The study, published in Science on 25 September, was carried out in 45 schools in the state of Al Jazirah (Gezira) in southeast Sudan by economists at the University of Zurich in Switzerland with Sudanese colleagues. It challenges the prominent view that female genital cutting is a social norm that evolved as a “coordination game”.
The coordination theory assumes that families use cutting as a community to prepare their daughters for marriage and earn social influence. Therefore, development workers often try to convince families to stop cutting and to declare publicly that they have done so, in the hope that remaining families will also abandon the practice, the paper explains. It adds that this approach is not based on sound evidence.
If this theory were true, communities would have either negligible or near universal cutting rates, with clear differences between ‘cutting’ and ‘noncutting communities’ — but the Al Jazirah data does not match this model.
Instead, the researchers found that cutting rates varied widely between communities. “Apart from a single community with an estimated cutting rate of 100 per cent, cutting rates were neither extremely high nor extremely low,” they say.
Eman Sedeeq, from NGO coalition the Civil Society Alliance, says the results match her own experience in the field in Egypt. “You can easily find diversity in cutting practice between neighbours,” she says.
Families may see cutting as a religious duty, or as a way to provide powerful men “in the mating market” with a sign of sexual fidelity, or they may underestimate the health risks of cutting, the paper says.
To find out if girls had been cut, the researchers used an original method.
Girls in Al Jazirah are typically cut during the summer before entering school, and those who are cut have henna applied to their feet. So the team took pictures of schoolgirls’ feet in the first few days of the pupils starting primary school. The researchers say this method is reliable and does not rely on interviews with parents, who may respond in a certain way to please the interviewer or stay out of trouble.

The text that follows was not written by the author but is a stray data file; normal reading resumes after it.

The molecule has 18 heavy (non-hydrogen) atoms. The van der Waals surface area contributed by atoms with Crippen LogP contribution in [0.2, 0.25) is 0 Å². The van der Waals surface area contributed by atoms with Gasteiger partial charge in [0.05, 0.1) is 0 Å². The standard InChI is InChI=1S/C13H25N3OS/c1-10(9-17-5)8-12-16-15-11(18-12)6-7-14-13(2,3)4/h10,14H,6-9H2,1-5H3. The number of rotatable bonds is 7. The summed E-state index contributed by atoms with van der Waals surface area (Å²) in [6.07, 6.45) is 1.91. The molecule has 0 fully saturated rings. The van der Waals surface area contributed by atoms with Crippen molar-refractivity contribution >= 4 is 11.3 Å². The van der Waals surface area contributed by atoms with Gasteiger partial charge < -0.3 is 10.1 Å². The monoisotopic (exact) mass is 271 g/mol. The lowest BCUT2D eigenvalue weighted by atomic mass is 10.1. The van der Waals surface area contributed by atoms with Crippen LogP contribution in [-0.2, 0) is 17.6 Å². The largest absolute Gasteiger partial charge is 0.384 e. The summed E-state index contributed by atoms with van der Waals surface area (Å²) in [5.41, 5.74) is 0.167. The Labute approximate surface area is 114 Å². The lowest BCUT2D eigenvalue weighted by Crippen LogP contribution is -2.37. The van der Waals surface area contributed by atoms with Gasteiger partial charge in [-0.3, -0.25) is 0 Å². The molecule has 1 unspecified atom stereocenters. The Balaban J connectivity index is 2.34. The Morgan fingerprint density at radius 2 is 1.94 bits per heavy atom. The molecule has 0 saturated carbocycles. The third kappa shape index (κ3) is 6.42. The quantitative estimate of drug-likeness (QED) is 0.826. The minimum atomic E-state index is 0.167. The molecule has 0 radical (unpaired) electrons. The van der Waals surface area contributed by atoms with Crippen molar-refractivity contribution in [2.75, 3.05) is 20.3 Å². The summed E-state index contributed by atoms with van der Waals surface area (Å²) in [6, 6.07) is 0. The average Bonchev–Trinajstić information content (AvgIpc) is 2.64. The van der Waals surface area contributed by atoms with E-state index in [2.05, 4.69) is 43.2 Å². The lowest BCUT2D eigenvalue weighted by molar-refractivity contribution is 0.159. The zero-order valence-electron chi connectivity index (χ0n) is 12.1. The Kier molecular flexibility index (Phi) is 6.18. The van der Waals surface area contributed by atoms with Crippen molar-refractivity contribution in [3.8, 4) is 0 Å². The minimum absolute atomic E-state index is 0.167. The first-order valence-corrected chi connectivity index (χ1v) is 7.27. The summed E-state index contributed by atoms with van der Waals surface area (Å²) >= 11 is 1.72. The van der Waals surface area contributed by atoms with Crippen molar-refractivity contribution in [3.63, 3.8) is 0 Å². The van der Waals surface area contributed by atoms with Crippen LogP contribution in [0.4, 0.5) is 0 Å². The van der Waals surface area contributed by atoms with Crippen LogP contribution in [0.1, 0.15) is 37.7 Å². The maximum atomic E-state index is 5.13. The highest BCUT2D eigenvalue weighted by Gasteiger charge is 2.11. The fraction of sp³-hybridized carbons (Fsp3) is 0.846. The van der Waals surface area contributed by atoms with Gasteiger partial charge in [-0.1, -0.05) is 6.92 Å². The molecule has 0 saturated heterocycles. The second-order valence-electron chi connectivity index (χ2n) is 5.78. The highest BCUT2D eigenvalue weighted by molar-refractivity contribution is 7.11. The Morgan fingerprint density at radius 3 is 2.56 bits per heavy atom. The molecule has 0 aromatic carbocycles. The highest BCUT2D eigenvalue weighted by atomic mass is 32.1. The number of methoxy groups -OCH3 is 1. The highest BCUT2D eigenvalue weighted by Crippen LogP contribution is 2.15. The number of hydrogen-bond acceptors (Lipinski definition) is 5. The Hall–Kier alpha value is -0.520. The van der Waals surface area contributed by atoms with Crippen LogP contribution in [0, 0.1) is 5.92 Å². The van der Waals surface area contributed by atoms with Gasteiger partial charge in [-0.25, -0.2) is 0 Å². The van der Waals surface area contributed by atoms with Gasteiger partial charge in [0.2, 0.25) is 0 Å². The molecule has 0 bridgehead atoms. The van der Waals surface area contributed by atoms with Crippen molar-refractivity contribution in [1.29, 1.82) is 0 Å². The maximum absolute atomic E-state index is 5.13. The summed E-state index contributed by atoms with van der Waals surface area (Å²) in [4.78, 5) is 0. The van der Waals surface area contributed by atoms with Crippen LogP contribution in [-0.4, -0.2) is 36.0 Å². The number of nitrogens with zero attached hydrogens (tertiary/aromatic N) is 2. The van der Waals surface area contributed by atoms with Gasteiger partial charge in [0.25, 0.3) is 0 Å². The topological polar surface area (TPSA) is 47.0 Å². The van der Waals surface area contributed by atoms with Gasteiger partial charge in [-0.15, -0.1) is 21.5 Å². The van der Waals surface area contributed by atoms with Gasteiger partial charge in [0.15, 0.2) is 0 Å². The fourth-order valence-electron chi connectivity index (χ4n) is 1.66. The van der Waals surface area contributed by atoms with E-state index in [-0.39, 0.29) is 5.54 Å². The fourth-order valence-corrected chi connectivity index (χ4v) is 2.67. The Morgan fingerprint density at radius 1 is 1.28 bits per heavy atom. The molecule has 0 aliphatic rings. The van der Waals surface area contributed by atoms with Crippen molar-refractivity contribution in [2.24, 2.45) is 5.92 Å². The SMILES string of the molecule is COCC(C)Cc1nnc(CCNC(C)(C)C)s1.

Doctors also asked girls during routine medical checks if they had been “purified”, the word used locally to describe being cut, the authors say.
But these Sudanese findings may not apply to other places, “given different variables governing the practice in different communities and countries,” says Vivian Fouad from Egypt’s National Population Council, the government body responsible for the fight against female genital mutilation.
Study author Sonja Vogt agrees. “It is entirely possible that the findings would be different elsewhere,” she says. But she adds that another recent paper found similar variation in West Africa.
Charles Efferson, another author of the study, says: “We did not test interventions in this study, so we cannot say that one intervention is more effective than another.” But, the paper adds, “it is surprising given the considerable development funds at stake, no one has provided data clearly showing that female genital cutting exhibits the characteristics of a social norm based on coordination”.
Vogt says empirical research and rigorous evaluations are essential before programmes to eliminate FGM are scaled up.
The UN World Health Organization estimates that more than 125 million girls and women alive today have been cut in the 29 countries in Africa and Middle East where the practice is concentrated.